The American Cable Association (ACA), which represents small and medium-size cable companies, is trying to get the FCC to loosen retransmission consent rules as part of its inquiry into broadcast localism. In the name of localism, ACA wants its member cable systems to be able to carry in-state TV signals, even where other stations hold exclusive rights to network programming. Firing back, NAB says ACA is just out to break down the established network/affiliate relationship and “thereby undercut localized broadcast service.”
ACA charges that the Big Four networks and their affiliates currently prohibit many cable subscribers from receiving home-state broadcasts because the affiliates are barred from granting retransmission consent outside their DMA. “In some circumstances, especially in rural markets, this practice prevents cable customers from receiving in-state news, sports, weather, public affairs programming, and even political advertising for state elections.” So, the ACA wants the FCC to expand its current localism proceeding to consider changing the retrans rules so cable systems can negotiate retransmission consent with in-state broadcasters, regardless of DMA.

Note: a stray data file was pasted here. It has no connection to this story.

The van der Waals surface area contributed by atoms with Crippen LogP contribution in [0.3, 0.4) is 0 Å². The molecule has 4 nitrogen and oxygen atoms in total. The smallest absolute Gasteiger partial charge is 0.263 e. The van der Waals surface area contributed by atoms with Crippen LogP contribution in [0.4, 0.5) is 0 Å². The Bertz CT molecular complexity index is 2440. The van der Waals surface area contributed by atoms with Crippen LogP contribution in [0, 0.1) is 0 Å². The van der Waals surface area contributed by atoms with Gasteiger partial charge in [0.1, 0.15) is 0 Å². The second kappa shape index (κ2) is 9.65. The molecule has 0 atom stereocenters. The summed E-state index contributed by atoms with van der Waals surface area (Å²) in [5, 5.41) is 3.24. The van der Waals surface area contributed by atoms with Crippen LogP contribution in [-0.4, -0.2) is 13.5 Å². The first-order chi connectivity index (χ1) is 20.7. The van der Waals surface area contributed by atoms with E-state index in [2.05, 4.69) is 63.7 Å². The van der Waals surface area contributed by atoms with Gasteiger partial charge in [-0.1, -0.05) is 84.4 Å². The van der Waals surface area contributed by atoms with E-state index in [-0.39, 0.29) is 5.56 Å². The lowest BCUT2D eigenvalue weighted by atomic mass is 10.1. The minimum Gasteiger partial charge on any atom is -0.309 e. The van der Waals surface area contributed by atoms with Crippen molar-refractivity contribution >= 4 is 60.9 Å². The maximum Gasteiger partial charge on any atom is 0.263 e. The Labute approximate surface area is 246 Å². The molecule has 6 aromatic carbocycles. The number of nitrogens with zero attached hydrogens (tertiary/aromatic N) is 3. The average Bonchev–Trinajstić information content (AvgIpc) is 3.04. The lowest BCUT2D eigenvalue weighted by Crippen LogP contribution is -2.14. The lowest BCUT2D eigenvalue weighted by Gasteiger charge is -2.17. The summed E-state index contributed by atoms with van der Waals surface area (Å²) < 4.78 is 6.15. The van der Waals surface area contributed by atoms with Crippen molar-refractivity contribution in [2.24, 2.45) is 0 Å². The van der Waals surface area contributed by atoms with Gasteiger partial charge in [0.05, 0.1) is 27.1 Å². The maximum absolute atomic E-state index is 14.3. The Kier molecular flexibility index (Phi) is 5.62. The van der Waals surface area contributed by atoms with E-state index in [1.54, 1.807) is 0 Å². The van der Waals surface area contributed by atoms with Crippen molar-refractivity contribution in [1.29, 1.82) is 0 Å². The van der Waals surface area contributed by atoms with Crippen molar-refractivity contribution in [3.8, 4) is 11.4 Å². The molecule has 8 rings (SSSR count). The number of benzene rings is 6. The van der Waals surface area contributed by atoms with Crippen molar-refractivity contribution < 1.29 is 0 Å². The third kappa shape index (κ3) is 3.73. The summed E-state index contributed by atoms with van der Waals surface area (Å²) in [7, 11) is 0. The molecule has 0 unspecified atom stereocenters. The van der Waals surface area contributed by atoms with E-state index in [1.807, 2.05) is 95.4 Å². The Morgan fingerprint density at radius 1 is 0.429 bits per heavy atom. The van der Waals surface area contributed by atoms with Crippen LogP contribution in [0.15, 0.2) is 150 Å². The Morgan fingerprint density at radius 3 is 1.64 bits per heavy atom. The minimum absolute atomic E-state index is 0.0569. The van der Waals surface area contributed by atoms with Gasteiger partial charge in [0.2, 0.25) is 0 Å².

ACA’s claim is “factually and legally incorrect,” NAB fired back. “Although the networks may prevent their affiliates from granting retransmission consent outside their given DMA or significantly viewed areas with respect to broadcast signals of national network programming, nothing prevents an affiliate from granting retransmission consent with respect to regional and local programming,” the NAB said in its response. NAB also noted that broadcast signals don’t correspond to state lines, so many stations cover news in more than one state. Thus, the nearest in-state affiliate might be hundreds of miles away, while one just across the state line is actually providing local news and information of interest to residents of the area.
RBR/TVBR observation: You have to hand it to the cable guys. They are trying every which way they can think of to get out of having to pay retrans compensation. If they can’t continue to make money by selling their customers broadcast programming that they get for free, they can at least try to re-jigger the system so they can pick between multiple affiliates of a single network for the one that will give them the lowest retrans rate.
That could get really interesting in states like Texas, California and New York, which have lots of DMAs. You could have a rural cable system carrying a network affiliate from hundreds of miles away, instead of the one whose tower lights could be seen from subscribers’ homes.